The Bank of England is expected to raise the interest rate for the 11th time in less than 18 months after Wednesday’s surprise jump in inflation.
It is due to announce its latest decision at noon as it tries to reconcile the UK’s weak economic outlook and an international banking crisis.
The BoE faces a difficult balancing act, weighing up the need to rein in inflation with the worries over banking woes and the possibility they may start to clamp down on lending.
Last month the raise in interest rates meant it was the highest in 14 years.
Yesterday’s data – showing inflation rising to 10.4% in February rather than continuing its descent – immediately turned today’s announcement into an almost one-way bet on a quarter-percentage-point increase in Bank Rate.
Financial markets widely expect a 0.25 percentage point hike to 4.25%.
It comes after inflation hit a 41-year high at 11.1% in October last year.
As recently as Tuesday, investors were split almost 50-50 on whether the BoE would leave Bank Rate unchanged for the first time since November 2021.
Bets earlier this week on the BoE halting its run of rate hikes were further bolstered by the rescue of Credit Suisse and the collapse of Silicon Valley Bank which showed how some global banks were struggling to adjust to higher borrowing costs.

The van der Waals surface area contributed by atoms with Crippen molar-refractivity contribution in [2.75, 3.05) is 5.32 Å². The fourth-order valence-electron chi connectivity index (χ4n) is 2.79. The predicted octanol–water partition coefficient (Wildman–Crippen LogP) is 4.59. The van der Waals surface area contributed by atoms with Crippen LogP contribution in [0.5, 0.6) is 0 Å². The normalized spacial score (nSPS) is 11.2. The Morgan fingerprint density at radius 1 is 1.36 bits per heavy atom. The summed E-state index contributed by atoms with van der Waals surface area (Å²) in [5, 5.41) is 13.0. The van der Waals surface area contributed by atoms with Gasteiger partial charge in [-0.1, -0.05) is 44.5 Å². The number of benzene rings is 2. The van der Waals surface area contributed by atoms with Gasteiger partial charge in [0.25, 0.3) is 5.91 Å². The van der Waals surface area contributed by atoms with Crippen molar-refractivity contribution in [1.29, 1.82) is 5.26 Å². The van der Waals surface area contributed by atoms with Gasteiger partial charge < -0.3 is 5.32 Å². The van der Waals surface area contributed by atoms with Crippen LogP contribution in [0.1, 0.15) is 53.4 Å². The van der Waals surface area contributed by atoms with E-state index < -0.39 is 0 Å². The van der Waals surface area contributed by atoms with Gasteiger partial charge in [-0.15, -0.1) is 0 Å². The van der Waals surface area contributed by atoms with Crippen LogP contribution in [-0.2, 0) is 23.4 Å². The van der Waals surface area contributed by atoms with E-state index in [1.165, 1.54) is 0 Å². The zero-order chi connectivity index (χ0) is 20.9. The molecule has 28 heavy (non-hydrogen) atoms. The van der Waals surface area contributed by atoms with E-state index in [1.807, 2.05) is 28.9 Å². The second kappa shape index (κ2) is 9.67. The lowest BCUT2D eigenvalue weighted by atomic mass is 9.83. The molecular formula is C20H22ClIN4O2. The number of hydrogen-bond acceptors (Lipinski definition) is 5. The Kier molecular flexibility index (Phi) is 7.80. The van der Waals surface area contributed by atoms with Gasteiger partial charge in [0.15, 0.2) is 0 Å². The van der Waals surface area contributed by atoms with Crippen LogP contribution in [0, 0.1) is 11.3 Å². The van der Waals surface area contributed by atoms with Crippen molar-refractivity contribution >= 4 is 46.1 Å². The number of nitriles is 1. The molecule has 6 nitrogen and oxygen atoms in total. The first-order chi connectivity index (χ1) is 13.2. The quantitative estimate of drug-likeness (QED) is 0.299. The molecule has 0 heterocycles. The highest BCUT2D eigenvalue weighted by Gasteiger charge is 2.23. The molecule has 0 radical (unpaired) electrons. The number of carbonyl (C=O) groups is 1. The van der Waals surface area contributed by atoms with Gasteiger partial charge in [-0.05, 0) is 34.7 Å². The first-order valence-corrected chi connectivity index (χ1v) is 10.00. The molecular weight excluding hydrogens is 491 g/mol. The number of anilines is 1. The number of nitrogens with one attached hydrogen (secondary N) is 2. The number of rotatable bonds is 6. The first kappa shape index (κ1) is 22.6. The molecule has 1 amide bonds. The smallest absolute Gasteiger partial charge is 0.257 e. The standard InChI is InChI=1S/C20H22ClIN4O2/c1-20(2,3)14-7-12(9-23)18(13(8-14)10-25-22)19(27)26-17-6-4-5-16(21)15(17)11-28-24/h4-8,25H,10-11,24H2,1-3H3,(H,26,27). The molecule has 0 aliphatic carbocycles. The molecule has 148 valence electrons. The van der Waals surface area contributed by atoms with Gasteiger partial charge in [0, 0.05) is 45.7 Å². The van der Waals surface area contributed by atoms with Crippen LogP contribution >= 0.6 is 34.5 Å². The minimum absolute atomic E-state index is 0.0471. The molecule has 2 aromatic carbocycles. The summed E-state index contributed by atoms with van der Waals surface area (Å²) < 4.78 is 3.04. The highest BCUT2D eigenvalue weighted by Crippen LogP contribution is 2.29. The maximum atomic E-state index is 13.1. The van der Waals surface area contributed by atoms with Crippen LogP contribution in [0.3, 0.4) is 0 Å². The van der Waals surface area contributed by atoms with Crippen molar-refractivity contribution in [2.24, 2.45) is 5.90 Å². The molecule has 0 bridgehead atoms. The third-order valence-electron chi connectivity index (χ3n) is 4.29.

Any increase in Bank Rate would be part of a series of measures to reduce inflation, but would inevitably increase pressure on many people, particularly mortgage holders, already being squeezed by the cost-of-living crisis.
The European Central Bank also raised its three main interest rates by 50 basis points last week despite financial market turmoil engulfing Credit Suisse and the collapse of Silicon Valley Bank.
While some of the inflation rise can be blamed on one-off factors such as vegetable shortages, the underlying measures that the Bank of England tracks have also increased.
It was the first major central bank to start raising interest rates in December 2021.
NG economist James Smith said he expected any rate hike was likely to prove the last in the Bank of England’s run.
He said: ‘Assuming the broader inflation data continues to point to an easing in pipeline pressures, then we suspect the committee will be comfortable with pausing by the time of the next meeting in May.’
Shares on Wall Street tumbled sharply overnight on the Fed’s decision and its comments suggesting it does not expect to cut rates anytime soon, highlighting the fragility of stock market confidence.
After three days of bounceback gains, the S&P 500 fell 1.7%, while the Dow Jones Industrial Average lost 1.6% and the Nasdaq composite dropped 1.6%.
Some of the sharpest drops again came from the banking industry, where investors are worried about the possibility of more banks failing if customers pull out their money all at once.
Craig Erlam, a senior market analyst for Oanda, said: ‘Whatever flexibility the Bank of England may have thought it would have on Thursday was wiped out by Wednesday morning’s inflation data.’
He added there is ‘nothing that would justify a pause’ in raising interest rates, ‘even against the backdrop of financial stability concerns and the knock-on effects of aggressive rate hikes’.
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